If 88th NZ issue could be said to have a single main topic, it would be something along these lines: “socio-political theory and social practice”. Indeed, the issue opens with several selections of articles, each related to this theme in one way or another. Our readers are sure to be quite interested in a section titled “Michel Foucault: The Responsibility of Thought and an Intellectual's Engagement”. It starts with a curious interview: the philosopher talked to Roger-Pol Droit in 1975, but the piece was not published in French until 2004. In it, Foucault talks about an intellectual's responsibility before society and about the difference in the perception of this responsibility between his own generation and the preceding one. Nancy Fraser analyses Michel Foucault's views on the nature of the contemporary variety of power, while Ilya Matveev's piece focuses on one of the examples related to the philosopher's activism within the so-called Prison Information Group.

The relation between political theory and practice is further explored in another section, Political Theory and Depoliticisation Practices. The concept of Total Strike is the main motif of an article by the renowned leftist activist Gayatri Chakravorty Spivak, while Judith Butler, whose status is approaching that of the classic of contemporary feminism, formulates the main aims, tactics and methods of struggle for the Occupy movement, which was in the news until recently. Butler features in this NZ issue not only as an author: Alexander Kondakov's article, “Deradicalising Russian Feminism: Judith Butler Finally Meets Alexandra Kollontai”, is about her and her theories concerning Russian feminism.

In his regular column, Sociological Lyrics, Alexey Levinson talks about the reaction of Russian society, which to a certain extent still lives in the previous historical period, to a range of sexual minorities-related problems (a burning issue in the last two years). His article is entitled “Society as a Victim of Homophobia”.

Alexander Kustarev expands theoretical reflections on the life of society, viewed as “practice”, and on socio-political theories. In his column “Capitalism. Culture. Intelligentsia” he goes as far as introducing an interesting concept, “capitalist mobilisation of culture”, which involves the transformation of culture (understood in broad terms) into a “market modernisation” resource, in Russia among other countries. The term “culture-capitalist society” used by Kustarev is also worth noting. Finally, the theme of “cultural resources” deployed in order to achieve political goals (not limited to those existing on a tactical scale) is further discussed by the editor-in-chief Ilya Kalinin in his regular column Daily Political Economy. Here the role of such resources is played by “history”. The title of Kalinin's piece is “The Past as a Limited Resource: Historical Politics and Rent Economy”.

Indeed, the concept of “resource”, so popular these days, is yet another hidden meta-topic of this issue, one of its sections titled “Resources and Political Order”. It comprises two articles. Alexander Etkind interprets turbulent events of Russian socio-political life as a conflict between knowledge and capital (note his formula, “meanwhile, the clever are becoming ever poorer, the rich ever more stupid”). Also featured in the issue is the American political scientist Timothy Mitchell; a chapter from his much-debated book “Carbon Democracy. Political Power in the Age of Oil” has been translated and published under the title “Machines of Democracy”. To return to last year's Russian socio-political life, Jadwiga Rogoża, an expert working at the Centre for Eastern Studies in Warsaw, gives a brief and convincing analysis of changes in Russia's public conscience, tumultuous as they have been, as well as of the way in which these changes have become a political activity resource (“«A Knock From Downstairs»: Russian Society Initiates Change”).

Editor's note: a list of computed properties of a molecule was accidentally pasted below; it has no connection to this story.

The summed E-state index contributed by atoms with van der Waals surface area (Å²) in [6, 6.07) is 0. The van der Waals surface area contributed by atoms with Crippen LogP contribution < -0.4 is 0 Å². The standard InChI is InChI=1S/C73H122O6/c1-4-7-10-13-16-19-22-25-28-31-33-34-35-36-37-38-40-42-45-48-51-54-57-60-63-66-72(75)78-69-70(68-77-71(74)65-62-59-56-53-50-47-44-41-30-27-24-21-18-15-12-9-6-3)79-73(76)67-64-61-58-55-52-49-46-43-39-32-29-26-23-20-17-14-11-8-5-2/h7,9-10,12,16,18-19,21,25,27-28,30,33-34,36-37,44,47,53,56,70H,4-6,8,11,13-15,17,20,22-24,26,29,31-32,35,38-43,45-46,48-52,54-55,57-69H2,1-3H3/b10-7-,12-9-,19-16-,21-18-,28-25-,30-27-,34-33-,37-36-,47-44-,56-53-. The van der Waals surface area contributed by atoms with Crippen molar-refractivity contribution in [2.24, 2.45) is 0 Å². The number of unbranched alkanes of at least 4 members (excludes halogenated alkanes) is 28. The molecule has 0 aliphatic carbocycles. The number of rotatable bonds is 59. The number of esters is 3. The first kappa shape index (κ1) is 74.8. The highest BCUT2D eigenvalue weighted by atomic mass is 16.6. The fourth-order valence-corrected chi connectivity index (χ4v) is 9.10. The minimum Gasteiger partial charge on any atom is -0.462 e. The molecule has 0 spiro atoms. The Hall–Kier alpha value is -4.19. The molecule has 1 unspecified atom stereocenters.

Issue 88 has a special section concerned with problems of sport -- and, specifically, the Olympics. The forthcoming 2014 Games, to be held in Sochi, are the main interest here. Andrey Makarychev analyses “Russian Olympic discourses” (observed in the media, politics, etc.), Sergey Markedonov considers ethnic-political dimensions of Sochi 2014, while Bo Petersson and Emil Persson, Swedish political scientists, look at the political myth-making which has emerged (and is being actively produced) in the run-up to the Games. The section concludes with an article by Martin Müller, “A Paradoxical Spectacle: Public Opinion and the Sochi Olympics”.

The issue has two stand-alone pieces, an essay by the novelist Vladimir Sharov “What We Are Founded on” (the title hints at certain foundations, present-day and eternal, intrinsic to Russia) and an article by Erik Martin, “Mistake as a Creative Resource in Nabokov's Novel «The Gift»”.

As usual, the issue ends with a bibliography section. Petr Rezvykh reviews Russian intellectual journals, while Andrey Tikhomirov's piece covers three books by the Ukrainian historian Andrey Portnov. Among the New Books section is Polina Barskova's response to the first novel about the Siege of Leningrad (“The Siege”) by Anatoly Darov, first published in 1946 in Munich and recently reissued.